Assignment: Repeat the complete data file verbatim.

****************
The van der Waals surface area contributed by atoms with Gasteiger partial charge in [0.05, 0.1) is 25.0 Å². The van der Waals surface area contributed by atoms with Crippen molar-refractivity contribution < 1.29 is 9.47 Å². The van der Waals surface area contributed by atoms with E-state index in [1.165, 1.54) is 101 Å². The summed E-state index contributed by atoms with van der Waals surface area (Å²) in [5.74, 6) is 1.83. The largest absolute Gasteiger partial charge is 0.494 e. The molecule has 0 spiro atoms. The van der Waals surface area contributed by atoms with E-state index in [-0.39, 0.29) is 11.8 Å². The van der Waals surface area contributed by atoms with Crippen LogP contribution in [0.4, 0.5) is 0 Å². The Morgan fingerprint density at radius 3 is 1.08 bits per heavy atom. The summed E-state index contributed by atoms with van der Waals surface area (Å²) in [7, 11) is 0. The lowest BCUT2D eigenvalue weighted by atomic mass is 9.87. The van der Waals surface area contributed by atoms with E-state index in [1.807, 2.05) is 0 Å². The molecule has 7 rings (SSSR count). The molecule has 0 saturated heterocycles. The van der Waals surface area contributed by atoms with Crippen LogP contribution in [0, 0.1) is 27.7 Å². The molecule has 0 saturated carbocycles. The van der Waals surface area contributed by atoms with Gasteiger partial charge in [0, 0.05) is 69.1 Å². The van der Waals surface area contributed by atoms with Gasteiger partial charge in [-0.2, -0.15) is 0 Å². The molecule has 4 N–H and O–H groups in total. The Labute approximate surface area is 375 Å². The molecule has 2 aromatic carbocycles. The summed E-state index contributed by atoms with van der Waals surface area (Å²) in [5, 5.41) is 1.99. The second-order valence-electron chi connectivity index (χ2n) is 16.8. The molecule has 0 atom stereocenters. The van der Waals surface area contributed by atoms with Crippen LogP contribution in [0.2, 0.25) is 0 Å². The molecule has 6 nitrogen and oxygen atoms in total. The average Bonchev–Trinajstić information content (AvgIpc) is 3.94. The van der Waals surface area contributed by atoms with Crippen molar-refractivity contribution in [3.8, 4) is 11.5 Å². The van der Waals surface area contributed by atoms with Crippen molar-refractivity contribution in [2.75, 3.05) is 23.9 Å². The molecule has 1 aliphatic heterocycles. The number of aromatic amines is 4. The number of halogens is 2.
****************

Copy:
The van der Waals surface area contributed by atoms with Gasteiger partial charge in [0.05, 0.1) is 25.0 Å². The van der Waals surface area contributed by atoms with Crippen molar-refractivity contribution < 1.29 is 9.47 Å². The van der Waals surface area contributed by atoms with E-state index in [1.165, 1.54) is 101 Å². The summed E-state index contributed by atoms with van der Waals surface area (Å²) in [5.74, 6) is 1.83. The largest absolute Gasteiger partial charge is 0.494 e. The molecule has 0 spiro atoms. The van der Waals surface area contributed by atoms with E-state index in [-0.39, 0.29) is 11.8 Å². The van der Waals surface area contributed by atoms with Crippen LogP contribution in [0.4, 0.5) is 0 Å². The Morgan fingerprint density at radius 3 is 1.08 bits per heavy atom. The summed E-state index contributed by atoms with van der Waals surface area (Å²) in [7, 11) is 0. The lowest BCUT2D eigenvalue weighted by atomic mass is 9.87. The van der Waals surface area contributed by atoms with E-state index in [1.807, 2.05) is 0 Å². The molecule has 7 rings (SSSR count). The molecule has 0 saturated heterocycles. The van der Waals surface area contributed by atoms with Crippen LogP contribution in [0, 0.1) is 27.7 Å². The molecule has 0 saturated carbocycles. The van der Waals surface area contributed by atoms with Gasteiger partial charge in [0, 0.05) is 69.1 Å². The van der Waals surface area contributed by atoms with Gasteiger partial charge in [-0.2, -0.15) is 0 Å². The molecule has 4 N–H and O–H groups in total. The Labute approximate surface area is 375 Å². The molecule has 2 aromatic carbocycles. The summed E-state index contributed by atoms with van der Waals surface area (Å²) in [5, 5.41) is 1.99. The second-order valence-electron chi connectivity index (χ2n) is 16.8. The molecule has 0 atom stereocenters. The van der Waals surface area contributed by atoms with Crippen LogP contribution in [0.2, 0.25) is 0 Å². The molecule has 6 nitrogen and oxygen atoms in total. The average Bonchev–Trinajstić information content (AvgIpc) is 3.94. The van der Waals surface area contributed by atoms with Crippen molar-refractivity contribution in [3.8, 4) is 11.5 Å². The van der Waals surface area contributed by atoms with Crippen molar-refractivity contribution in [2.75, 3.05) is 23.9 Å². The molecule has 1 aliphatic heterocycles. The number of aromatic amines is 4. The number of halogens is 2.